Dichlorine heptoxide

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Dichlorine heptoxide
IUPAC name
Dichlorine heptoxide
Other names
Chlorine heptoxide
Chlorine(VII) oxide
Perchloric anhydride
(Perchloryloxy)chlorane trioxide
Jmol-3D images Image
Molar mass 182.901 g/mol
Appearance Colorless liquid
Odor Odorless
Density 1.811 g/cm3 (20 °C)[1]
Melting point −91.57 °C (−132.83 °F; 181.58 K)
Boiling point 82 °C (180 °F; 355 K)
Hydrolyzes to form perchloric acid
Solubility Reacts with organic solvents
Miscible with carbon tetrachloride
Soluble in benzene, phosphoryl chloride
Vapor pressure 72 mmHg (20 °C)
251 kJ/mol
Safety data sheet None
Flash point Non-flammable
Related compounds
Related compounds
Chlorine dioxide
Except where otherwise noted, data are given for materials in their standard state (at 25 °C [77 °F], 100 kPa).
Infobox references

Dichlorine heptoxide is a chemical compound, a clear, oily liquid. It is a strong oxidizing agent. The compound has the chemical formula Cl2O7.



Dichlorine heptoxide reacts exothermically with water to yield perchloric acid.

Dichlorine heptoxide reacts with primary and secondary amines in carbon tetrachloride solution to yield perchloric amides:

2 RNH2 + Cl2O7 → 2 RNHClO3 + H2O
2 R2NH + Cl2O7 → 2 R2NClO3 + H2O

Unlike other chlorine oxides, dichlorine heptoxide does not attack sulfur, phosphorus, or paper at standard conditions.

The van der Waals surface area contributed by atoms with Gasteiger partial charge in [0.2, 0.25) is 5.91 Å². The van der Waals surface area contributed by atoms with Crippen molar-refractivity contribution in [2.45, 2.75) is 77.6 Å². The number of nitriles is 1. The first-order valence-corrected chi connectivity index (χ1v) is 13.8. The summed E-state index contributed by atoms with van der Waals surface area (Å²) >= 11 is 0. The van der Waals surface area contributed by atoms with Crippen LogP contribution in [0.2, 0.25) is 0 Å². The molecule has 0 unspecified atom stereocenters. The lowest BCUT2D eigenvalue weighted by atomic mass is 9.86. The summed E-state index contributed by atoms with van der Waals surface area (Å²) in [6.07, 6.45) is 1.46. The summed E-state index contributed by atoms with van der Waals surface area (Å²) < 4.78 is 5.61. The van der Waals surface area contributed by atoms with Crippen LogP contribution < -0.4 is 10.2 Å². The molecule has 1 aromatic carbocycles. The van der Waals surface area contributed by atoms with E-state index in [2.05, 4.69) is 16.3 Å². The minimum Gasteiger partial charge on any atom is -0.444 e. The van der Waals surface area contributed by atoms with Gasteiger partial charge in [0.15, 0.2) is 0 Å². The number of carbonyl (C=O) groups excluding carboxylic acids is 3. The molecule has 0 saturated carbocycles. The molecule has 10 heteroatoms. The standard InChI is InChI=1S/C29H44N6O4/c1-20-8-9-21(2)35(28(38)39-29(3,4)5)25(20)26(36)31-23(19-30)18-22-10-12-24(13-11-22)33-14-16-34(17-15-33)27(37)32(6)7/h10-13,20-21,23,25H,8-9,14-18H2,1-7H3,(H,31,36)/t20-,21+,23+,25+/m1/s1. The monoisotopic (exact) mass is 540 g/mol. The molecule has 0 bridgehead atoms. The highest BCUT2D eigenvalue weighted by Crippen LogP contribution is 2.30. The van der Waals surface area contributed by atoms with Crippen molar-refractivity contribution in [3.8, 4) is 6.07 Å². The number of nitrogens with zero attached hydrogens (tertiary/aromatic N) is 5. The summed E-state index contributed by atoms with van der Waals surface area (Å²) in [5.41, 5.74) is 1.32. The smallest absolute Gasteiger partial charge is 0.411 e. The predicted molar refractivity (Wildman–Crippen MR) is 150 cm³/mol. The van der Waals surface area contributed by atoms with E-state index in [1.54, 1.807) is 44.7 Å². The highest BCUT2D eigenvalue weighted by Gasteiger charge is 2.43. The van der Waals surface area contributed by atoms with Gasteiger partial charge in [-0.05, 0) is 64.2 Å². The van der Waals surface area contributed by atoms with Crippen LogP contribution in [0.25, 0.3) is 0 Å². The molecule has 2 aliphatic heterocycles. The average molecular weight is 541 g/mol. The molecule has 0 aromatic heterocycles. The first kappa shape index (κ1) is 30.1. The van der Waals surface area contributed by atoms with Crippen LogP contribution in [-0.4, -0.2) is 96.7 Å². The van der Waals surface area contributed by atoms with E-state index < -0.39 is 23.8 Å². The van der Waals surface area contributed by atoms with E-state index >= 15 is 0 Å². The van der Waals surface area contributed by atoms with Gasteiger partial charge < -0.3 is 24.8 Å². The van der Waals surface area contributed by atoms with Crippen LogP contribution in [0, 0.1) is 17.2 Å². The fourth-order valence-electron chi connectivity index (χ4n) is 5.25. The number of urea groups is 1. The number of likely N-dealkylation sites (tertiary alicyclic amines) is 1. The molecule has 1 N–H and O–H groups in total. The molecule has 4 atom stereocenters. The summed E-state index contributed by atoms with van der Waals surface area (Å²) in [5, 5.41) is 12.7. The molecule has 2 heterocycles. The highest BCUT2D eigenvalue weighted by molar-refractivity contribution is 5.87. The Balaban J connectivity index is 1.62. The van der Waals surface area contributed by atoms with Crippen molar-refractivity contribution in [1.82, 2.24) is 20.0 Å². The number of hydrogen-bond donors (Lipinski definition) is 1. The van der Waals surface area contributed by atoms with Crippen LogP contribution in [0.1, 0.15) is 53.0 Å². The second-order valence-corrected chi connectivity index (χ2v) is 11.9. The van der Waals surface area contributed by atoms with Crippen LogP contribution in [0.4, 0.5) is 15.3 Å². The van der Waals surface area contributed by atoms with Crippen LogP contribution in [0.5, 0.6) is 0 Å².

Dichlorine heptoxide is a clear, oily, very volatile liquid. It reacts with water and organic compounds, but dissolves in halocarbons.


Dichlorine heptoxide is not available due to its hazards, but can be made in situ.


This preparation is extremely dangerous because of the explosive and very oxidizing nature of Cl2O7.

Dichlorine heptoxide can be obtained by dehydrating perchloric acid with phosphorus pentoxide.

12 HClO4 + P4O10 → 4 H3PO4 + 6 Cl2O7

The reaction has to be performed under 0 °C, optimally between -70 °C to -10 °C. The resulting product has to be distilled very carefully under vacuum to safely obtain pure dichlorine heptoxide.

Other routes involve oxidizing chlorine or chlorine oxides with ozone, under UV light.


  • Make pure perchloric acid



Dichlorine heptoxide is explosive and a strong oxidizer, that can be set off in contact with flame or mechanical shock, or in presence of iodine. It is very corrosive and toxic in contact with skin, mouth or eyes.


Best to use it as quickly as possible.


Dichlorine heptoxide can be safely neutralized by slowly adding it in cold water or ice, followed by neutralization with a base.


  1. Rosolovskii, V. Ya.; Zinov'ev, A. A.; Prokhorov, V. A.; Zhurnal Neorganicheskoi Khimii; vol. 5; (1960); p. 334 - 335; Zhurnal Neorganicheskoi Khimii; vol. 5; (1960); p. 692 - 694

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